Hi Friends,

Our project is developed in J2ee technology using EJB, now we are migrating to hibernate. We are using Oracle 10g. Architecture of this project has not been satisfactory (including database) and we have several performance and maintenance issues, we are changing the architecture and database design now. I have some questions about database refactoring.
I would like to get your point of view on some database issues. I have following questions, please give your opinion about them:

1. Foreign Keys - We do not have tables related to each other through foreign keys, although we do have common column for joins, but FK constraints are not there. Should we enforce FKs on DB level? There are some concerns about adding FKs like - performance issues may occur, truncating tables will be a problem (which we need to do for data merge across databases). But we do want to main referential integrity to not to have any orphan records in DB. One alternative is to write triggers which will enforce data integrity. According to you what is the best way - use triggers or FKs?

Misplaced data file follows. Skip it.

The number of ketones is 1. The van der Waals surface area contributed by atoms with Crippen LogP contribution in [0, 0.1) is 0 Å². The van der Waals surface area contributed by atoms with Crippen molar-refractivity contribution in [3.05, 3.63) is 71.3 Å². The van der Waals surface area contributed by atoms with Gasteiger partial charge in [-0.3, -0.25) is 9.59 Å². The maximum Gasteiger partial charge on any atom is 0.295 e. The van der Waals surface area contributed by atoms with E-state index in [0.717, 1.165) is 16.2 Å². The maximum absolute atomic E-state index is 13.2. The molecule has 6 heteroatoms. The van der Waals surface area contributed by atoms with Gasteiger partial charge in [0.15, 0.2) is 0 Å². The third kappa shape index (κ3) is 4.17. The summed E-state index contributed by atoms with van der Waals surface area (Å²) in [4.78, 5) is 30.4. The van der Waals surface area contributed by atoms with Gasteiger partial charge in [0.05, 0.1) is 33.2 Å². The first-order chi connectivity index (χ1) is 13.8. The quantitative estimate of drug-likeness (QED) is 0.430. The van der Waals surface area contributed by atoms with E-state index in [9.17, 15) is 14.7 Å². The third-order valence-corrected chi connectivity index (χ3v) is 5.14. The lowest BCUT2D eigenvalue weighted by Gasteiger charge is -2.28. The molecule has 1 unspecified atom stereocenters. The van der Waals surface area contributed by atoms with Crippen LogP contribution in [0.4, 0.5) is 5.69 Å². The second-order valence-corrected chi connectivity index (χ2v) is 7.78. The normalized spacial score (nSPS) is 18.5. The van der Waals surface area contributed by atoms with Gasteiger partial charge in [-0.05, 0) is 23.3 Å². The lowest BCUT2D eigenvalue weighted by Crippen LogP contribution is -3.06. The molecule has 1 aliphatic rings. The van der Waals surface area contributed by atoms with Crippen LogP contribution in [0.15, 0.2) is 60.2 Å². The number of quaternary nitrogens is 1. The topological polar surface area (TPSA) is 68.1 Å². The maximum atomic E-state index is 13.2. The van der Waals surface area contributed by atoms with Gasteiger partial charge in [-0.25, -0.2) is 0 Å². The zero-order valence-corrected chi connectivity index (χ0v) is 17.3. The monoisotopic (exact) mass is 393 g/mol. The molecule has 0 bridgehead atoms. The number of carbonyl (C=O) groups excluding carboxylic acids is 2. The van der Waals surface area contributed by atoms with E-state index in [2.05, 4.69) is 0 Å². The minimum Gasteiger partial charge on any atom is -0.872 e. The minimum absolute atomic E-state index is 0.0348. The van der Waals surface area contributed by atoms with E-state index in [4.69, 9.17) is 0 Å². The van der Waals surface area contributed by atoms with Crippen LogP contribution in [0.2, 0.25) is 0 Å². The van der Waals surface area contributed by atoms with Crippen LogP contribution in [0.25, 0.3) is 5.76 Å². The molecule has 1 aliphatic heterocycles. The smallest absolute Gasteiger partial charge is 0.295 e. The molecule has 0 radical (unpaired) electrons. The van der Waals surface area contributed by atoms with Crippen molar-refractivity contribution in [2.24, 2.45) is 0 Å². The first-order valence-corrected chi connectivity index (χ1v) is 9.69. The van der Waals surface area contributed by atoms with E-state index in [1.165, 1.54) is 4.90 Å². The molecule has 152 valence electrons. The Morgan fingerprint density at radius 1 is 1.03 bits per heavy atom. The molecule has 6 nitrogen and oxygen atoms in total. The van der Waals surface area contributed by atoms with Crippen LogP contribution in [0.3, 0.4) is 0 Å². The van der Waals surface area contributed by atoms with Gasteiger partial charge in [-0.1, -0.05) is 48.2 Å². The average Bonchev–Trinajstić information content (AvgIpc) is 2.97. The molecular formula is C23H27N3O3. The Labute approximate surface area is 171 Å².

2. Different tables for pieces of data that look same but are logically different - We have many kinds of properties in our project - Product Properties, Quote properties, LineItem properties are some examples. Since each type of property has SAME columns (fields), so we have a single table for storing all properties. In addition, we have a column - parentid, which contains productid for product properties, quoteid for Quote properties and lineitemid for lineitem properties. parentid column is not mapped as a foreign key from any MaSTER table. Should we either
a) have different table for different set of properties so that tables could simply be linked to their parent master table, OR

b) remove parentid from Property table, and create multiple 2-column tables for each type of property to link parent to property - that means create product_property_relation table for (productid, propertyid) ,
quote_property_relation table for (quoteid, propertyid) and similarly for lineitem properties.